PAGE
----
On the heel of this political turmoil, a chemistry professor and environmental activist, Vincenzo Voce, formed a civic list to battle against left and right coalitions, which had been in power for what seemed to be forever. With the same vigour and bravery of his ancestor Milo, Voce became mayor on October 5th, 2020. Before being elected mayor, Vincenzo Voce had been on the front line of raising awareness on Crotone’s ecological disaster and so put the environment at the centre of his political agenda. This was a historic outcome, given no civic lists had ever conquered the council. Local social movements like “Stanchi dei soliti” (fed up with the status quo) significantly contributed to Voce’s triumph.
Will the eco-warrior make the Ancient Kroton rise from its ashes?
Voce’s term started with a bang. When forming his team, Voce included, for the first time, a Counsellor dedicated to protecting people’s health and acknowledging the environmental damage caused by former industries. In March 2021, the mayor requested 10 million Euros worth of royalties from Calabria’s regional government. These were to pay the city back for the waste that was unfairly dumped into Crotone landfills. In addition, last August, Voce raised his voice on Crotone’s environmental and sanitary emergency during an online meeting with representatives from the national and regional government and from Eni Rewind. After rejecting the company’s proposals in May, the mayor suggested a more appropriate (while not necessarily more expensive) remediation of the ex-industrial site to ensure a safer decontamination of the area, which would effectively protect the health of the local population.
In the meantime, Voce and his team already won a fight against Eni on a different yet related battleground. The company had refused to pay the 2016 due taxes for keeping three methane extraction platforms off Crotone’s coastline. Back in April, after rejecting to negotiate with Eni, Crotone’s municipality appealed to local tax authorities, which, just this November, forced the oil giant to swell the city’s coffers with nearly 4 million Euros. According to Voce, this ground-breaking sentence will have a knock-on effect on other litigations Eni is engaged with on a national scale. Certainly, this is the least Eni could do to pay the Crotone community back after plundering its resources for 50 years. Tapping into 16% of the Italian methane production, the multinational firm did not give Crotone any compensation during the first 20 years of extraction. Instead, its activity increased the land’s subsidence, threatening more environmental issues such as mudslides or sinkholes.
Besides challenging Eni on multiple fronts, the mayor also made a first step to address youth unemployment. Over the next three years, Crotone council is planning to hire 200 collaborators across several areas of expertise. Although this is encouraging, the new leadership should strive to design projects revolving around the circular economy that could attract sustainability-driven investors and unleash new green jobs.
As for waste disposal, this is still a pressing issue. In July, driven by frustration, someone brought the mayor a stinky present. Several rubbish bags were taken off the street and laid outside the council main entrance. Despite the fact that Crotone sidewalks are now largely cleared of rubbish, recycling, which was one of Voce’s priorities, is still not taking off because of delays in planning and a lack of infrastructure. Yet, in July, door-to-door collection of plastic and metals started in three areas of the city. In addition to that, Voce claims he will soon present a new project on recycling which aims to receive 2.2 million Euro in funding from the Calabria region. If the project was to be financed, recycling may become a reality for the entire city.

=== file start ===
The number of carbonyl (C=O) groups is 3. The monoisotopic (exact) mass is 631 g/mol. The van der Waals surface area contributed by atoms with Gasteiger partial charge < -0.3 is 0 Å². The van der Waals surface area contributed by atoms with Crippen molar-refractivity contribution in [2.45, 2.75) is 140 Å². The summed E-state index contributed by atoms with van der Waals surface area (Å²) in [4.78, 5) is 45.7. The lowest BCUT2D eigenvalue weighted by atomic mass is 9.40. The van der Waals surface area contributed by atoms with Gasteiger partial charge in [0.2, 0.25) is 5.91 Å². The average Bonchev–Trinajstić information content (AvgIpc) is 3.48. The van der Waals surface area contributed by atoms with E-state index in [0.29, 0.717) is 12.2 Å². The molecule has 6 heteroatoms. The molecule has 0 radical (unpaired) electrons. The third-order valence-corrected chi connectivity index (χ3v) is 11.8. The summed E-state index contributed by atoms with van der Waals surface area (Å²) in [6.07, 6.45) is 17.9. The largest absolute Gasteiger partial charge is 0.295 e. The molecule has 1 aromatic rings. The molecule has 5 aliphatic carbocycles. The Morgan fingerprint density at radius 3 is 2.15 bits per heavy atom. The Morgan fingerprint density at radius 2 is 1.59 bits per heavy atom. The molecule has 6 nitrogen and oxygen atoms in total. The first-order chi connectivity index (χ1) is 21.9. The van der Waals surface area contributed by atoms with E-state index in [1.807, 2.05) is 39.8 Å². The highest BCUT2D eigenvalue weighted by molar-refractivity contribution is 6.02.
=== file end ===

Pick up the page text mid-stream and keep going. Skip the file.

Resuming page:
While Voce is trying to fulfil his environmental promises, one (pandemic) year of government can’t reverse the effect of toxic decades. Despite the garbage bravado, most people seem to understand that. In a recent poll, Voce ranked as the 13th most appreciated mayor of Italy.
Crotone is not the only community bearing the brunt of Eni’s negligence. The oil giant has left a 60-year toxic legacy in the Niger Delta — one of the most polluted places on Earth. Since the 1950s, Eni has been sucking dirty fuels out of Nigeria’s soil while soiling its land and waterways. What’s worse, local people often do not get compensated for oil spills because of a flawed analysis of root causes performed by the government. Yet, in 2017, the small Ikebiri community rose to its feet to fight for its rights. In what sounds like a David vs Goliath clash, they sued Eni in their home country for an oil spill caused by the failure of one of their pipelines in 2010. In an unprecedent court case in Italy, the Nigerian village put a spotlight on Eni’s environmental damage overseas.
After months of negotiations, the oil corporation offered to upgrade local energy infrastructure and renovate the community’s health centre. When commenting on this outcome, the Ikebiri’s king said, “No individual community suffering from Eni’s crimes has been able to take Eni to court on an international level and get a result such as this. Only if the company keeps its promises, we have truly got justice.” Despite winning this battle, the village hasn’t won the environmental justice war yet. Through an out-of-court settlement, Eni took a shortcut to escape their liability without paying the 2m euro compensation initially asked for by the Ikebiri community. To add to that, Ikebiri’s fishponds and plants are still drenched in crude oil, thus affecting Indigenous’ livelihood.
Whether in their own country or abroad, Eni still do not take full ownership of their environmental impact. There won’t be true justice until they pay their eco-victims back. Without rewinding to Greek times, Crotone and other places across the world could benefit from a transition to a zero-carbon economy. This is where big players like Eni could redeem themselves, investing in renewable energy and circular materials while ditching oil and harmful chemicals for good. Clearly, there’s a strong parallelism between what Crotone and Ikebiri experienced. And not only because they’ve been fighting against the same enemy. The common thread weaving the two cases together is that an uncontrolled pursuit of private interests comes with a detrimental legacy for people and their habitat. As this story hints, this won’t end until underdog small communities join forces to demand justice from mega profit-centred corporations. Be it an international class action or social media networking, global citizens should come together if they want Eni and the likes to promote a sustainable growth for the whole society.
Antonio Salituro is a freelance eco-friendly copywriter, blogger and journalist who specialises in the environmental sustainability niche.